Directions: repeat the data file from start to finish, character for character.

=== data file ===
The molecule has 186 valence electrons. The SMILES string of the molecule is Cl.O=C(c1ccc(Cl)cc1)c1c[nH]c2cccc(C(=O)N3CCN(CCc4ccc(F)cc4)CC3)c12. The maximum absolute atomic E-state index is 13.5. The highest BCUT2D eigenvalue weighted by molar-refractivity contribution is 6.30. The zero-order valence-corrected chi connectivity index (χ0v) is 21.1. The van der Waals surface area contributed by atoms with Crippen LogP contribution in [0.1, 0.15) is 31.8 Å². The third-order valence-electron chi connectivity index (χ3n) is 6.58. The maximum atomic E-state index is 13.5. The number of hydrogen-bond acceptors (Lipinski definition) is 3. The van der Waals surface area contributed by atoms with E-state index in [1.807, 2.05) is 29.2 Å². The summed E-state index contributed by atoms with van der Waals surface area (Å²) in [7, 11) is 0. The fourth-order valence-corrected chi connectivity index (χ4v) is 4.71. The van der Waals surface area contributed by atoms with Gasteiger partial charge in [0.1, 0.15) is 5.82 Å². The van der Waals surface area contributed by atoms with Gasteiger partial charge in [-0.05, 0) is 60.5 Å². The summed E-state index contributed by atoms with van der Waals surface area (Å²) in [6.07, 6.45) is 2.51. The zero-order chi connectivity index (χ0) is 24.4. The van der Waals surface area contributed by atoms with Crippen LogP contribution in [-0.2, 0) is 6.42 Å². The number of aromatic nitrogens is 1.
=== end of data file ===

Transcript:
The molecule has 186 valence electrons. The SMILES string of the molecule is Cl.O=C(c1ccc(Cl)cc1)c1c[nH]c2cccc(C(=O)N3CCN(CCc4ccc(F)cc4)CC3)c12. The maximum absolute atomic E-state index is 13.5. The highest BCUT2D eigenvalue weighted by molar-refractivity contribution is 6.30. The zero-order valence-corrected chi connectivity index (χ0v) is 21.1. The van der Waals surface area contributed by atoms with Crippen LogP contribution in [0.1, 0.15) is 31.8 Å². The third-order valence-electron chi connectivity index (χ3n) is 6.58. The maximum atomic E-state index is 13.5. The number of hydrogen-bond acceptors (Lipinski definition) is 3. The van der Waals surface area contributed by atoms with E-state index in [1.807, 2.05) is 29.2 Å². The summed E-state index contributed by atoms with van der Waals surface area (Å²) in [7, 11) is 0. The fourth-order valence-corrected chi connectivity index (χ4v) is 4.71. The van der Waals surface area contributed by atoms with Gasteiger partial charge in [0.1, 0.15) is 5.82 Å². The van der Waals surface area contributed by atoms with Gasteiger partial charge in [-0.05, 0) is 60.5 Å². The summed E-state index contributed by atoms with van der Waals surface area (Å²) in [6.07, 6.45) is 2.51. The zero-order chi connectivity index (χ0) is 24.4. The van der Waals surface area contributed by atoms with Crippen LogP contribution in [-0.2, 0) is 6.42 Å². The number of aromatic nitrogens is 1.